However, children who are in an at-risk group under the age of five years who have not previously had routine immunisations with PCV will need both PCV and PPV.

Meningococcus vaccine
There are two types of vaccine against meningococcal infection: the meningococcus group C (MenC) vaccine protecting against meningococcal C and the ACWY vax vaccine (or the quadrivalent meningococcal meningitis vaccine) which protects against groups A, C, Y and W135. The MenC vaccine is sometimes given as a separate injection but is also combined with Hib for one injection.

HPV vaccine
Cervarix is the vaccine of choice for the HPV vaccination programme in the UK.

The UK Joint Committee on Vaccination and Immunisation recommended the routine vaccination of girls aged 12-13 years of age, which started in September 2008.

A catch-up programme is in place for girls up to 18 years.

BCG vaccine
BCG immunisation to protect against TB is no longer given routinely to all schoolchildren. It was offered to all children at about aged 13 until autumn 2005.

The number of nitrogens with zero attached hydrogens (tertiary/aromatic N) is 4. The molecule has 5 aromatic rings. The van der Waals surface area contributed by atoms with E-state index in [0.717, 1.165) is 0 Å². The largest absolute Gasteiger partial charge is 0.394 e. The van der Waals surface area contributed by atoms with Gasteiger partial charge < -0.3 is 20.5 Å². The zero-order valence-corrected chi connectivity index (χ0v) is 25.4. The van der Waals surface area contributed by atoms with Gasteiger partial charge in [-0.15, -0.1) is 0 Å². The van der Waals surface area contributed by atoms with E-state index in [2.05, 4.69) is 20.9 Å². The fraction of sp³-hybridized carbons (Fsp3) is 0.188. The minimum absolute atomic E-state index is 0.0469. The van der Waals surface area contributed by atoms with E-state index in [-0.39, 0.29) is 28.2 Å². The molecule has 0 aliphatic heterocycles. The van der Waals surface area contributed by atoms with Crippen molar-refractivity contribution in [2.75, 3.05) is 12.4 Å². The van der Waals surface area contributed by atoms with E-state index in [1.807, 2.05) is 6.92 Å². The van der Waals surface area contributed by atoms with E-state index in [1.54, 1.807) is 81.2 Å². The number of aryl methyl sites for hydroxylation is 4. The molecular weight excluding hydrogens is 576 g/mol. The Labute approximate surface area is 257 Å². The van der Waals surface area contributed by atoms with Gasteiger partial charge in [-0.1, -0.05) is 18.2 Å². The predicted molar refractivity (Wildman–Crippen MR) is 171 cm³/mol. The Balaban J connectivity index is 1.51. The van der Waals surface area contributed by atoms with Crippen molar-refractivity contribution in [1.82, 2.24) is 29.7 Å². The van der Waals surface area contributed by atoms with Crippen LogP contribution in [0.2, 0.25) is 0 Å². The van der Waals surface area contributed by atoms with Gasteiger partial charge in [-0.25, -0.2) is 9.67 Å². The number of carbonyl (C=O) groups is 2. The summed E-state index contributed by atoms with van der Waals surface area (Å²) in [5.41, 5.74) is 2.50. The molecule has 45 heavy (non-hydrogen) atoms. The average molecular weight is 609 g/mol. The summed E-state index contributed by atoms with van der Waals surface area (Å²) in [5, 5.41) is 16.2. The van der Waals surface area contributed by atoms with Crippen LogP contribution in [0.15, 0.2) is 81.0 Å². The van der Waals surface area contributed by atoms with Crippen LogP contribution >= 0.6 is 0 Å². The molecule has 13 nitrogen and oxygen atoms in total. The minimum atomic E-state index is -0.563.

BCG is now offered only to those at increased risk of catching TB. In the UK, immunisation is offered to:

  • Babies living in areas of the UK where there is a high rate of TB. That is, areas where the incidence of TB is 40 cases per 100,000 people per year, or greater;
  • Babies (and children who have not previously been immunised) whose parents or grandparents have lived in a country where the incidence of TB is 40 cases per 100,000 people per year or greater;

Children (under 16 years) who have come to live in the UK from countries where TB is common (at least 40 cases per 100,000 people per year) and have not been immunised before.

AgeImmunisation given
2 months DTP/polio/Hib (diphtheria, tetanus, pertussis, polio, and Haemophilus influenza B) - all in one